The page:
Burying the dead

This is why it matters. I haven't seen Allegiance, the musical inspired by George Takei's time at Rohwer, but shows like this are important, to tell the other stories from the war. Because the phrase "Lest we forget" shouldn't be one sided.

Movie Reviews for Remembrance Day

Whether you call it Remembrance Day, Armistice Day, Veterans Day, or in Poland's case, Independence Day, November 11th of each year is kept in memory of the great wars of the twentieth century, and of the many sacrifices made in the fight for freedom.

Until relatively recently, movies about the two World Wars have focused almost exclusively on the heroic exploits of a few soldiers, with relatively little attention drawn to the horrors of war. This romantic view of modern warfare has changed more recently, with movies which are not nearly as one sided in their portrayals of armed conflict.

In 1993, Schindler's List was released, addressing issues of the Holocaust. This marked the first of many award nominated war films by director Stephen Spielberg. While some have complained that this film focuses on the 600 Jews who were saved, rather than the several million Jews who were murdered during the Second World War, it is an emotionally powerful film.

Spielberg followed up in 1998 with Saving Private Ryan. This was one of the first movies to portray the horrors of war as just that: horrifying. The landing scene at Omaha Beach is chaotic and deadly, with a frenetic pace as soldiers died to take the beachhead. Of particular note in this film is the framing device, the and elderly veteran visiting the Normandy American Cemetery and Memorial, to honour his fallen comrades. There is a great deal of focus on what we do with our lives, and how to live them in a way which honours the fallen soldiers in these great wars.

In 2001, the HBO series Band of Brothers followed the men of Easy Company as they fought in WWII, along with interviews with the surviving members of Easy Company. This series goes beyond any other that I have seen in depicting the war, and the terrible toll it took on the soldiers who fought in them. It's a visually stunning film, and extremely emotional. Part 9, Why We Fight, is one of the most heartbreaking of episodes, and invariably brings tears to my eyes.

While I have not yet seen it, in 2010, the HBO miniseries The Pacific focused on the efforts of the US Marines in the Pacific front in WWII. This forms a counterbalance to Band of Brothers which focused exclusively on the European front.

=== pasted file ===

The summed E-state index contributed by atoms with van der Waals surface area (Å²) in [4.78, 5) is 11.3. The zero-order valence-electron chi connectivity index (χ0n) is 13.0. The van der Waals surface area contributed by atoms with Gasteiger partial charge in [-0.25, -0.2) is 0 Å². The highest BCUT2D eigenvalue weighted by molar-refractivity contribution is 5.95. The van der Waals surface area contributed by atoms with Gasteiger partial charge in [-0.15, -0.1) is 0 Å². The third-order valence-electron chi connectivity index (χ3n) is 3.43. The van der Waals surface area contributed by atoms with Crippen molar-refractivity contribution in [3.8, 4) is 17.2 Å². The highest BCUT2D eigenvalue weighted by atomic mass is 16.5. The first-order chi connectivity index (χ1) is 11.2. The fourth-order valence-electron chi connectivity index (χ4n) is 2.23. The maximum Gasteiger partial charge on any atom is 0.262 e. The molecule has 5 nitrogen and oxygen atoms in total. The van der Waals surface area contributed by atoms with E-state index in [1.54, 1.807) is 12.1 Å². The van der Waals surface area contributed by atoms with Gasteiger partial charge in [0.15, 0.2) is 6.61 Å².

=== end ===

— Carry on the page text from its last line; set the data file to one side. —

There are a number of documentaries about the war as well. I've recently watched Auschwitz: Inside the Nazi State, a BBC documentary narrated by Linda Hunt, which uses multiply sourced historical documents to portray the Nazi's genocidal program at the concentration camps. It's a powerful documentary, in clinical precision detailing how the Nazi regime carried out the mass murder of over six million Jews and undesirables.

There are also films which show Hitler's rise and fall. The film Downfall has become famous for various YouTube spoofs where Hitler learns of some new event, for which he is then angry. The real film is quite powerful, showing a Führer out of touch with the realities of the war, and of his own people.

Another highly fictionalized portrayal is Hitler: The Rise of Evil. This film covers the period from the end of the Great War to the Night of the Long Knives. This movie was uncomfortable to watch, and not just because it was showing the beginning of the Nazi regime. The filmmakers made several decisions which seemed to make a caricature of Hitler, well beyond what would have been necessary. Choices in the film are entirely fictionalized, even contradicting historical evidence. This was a disturbing film to watch, slough perhaps not in the way the filmmakers intended.

There are of course many other recent films which depict the wars and the Holocaust. Passchendaele, by Canadian director Paul Gross shows the futile battles fought over fields of mud in World War I. Life is Beautiful, The Pianist, The Counterfeiters, and The Boy in the Striped Pyjamas all cover stories of anti-Semitism and the Holocaust.

Film plays a great part in remembering the past. All the more so today, when there are so few veterans of the Second World War alive today. Their personal testament to the horrors of war have gone silent, and these films, although they often contain fictional elements, are now the most vivid reminders of worldwide war.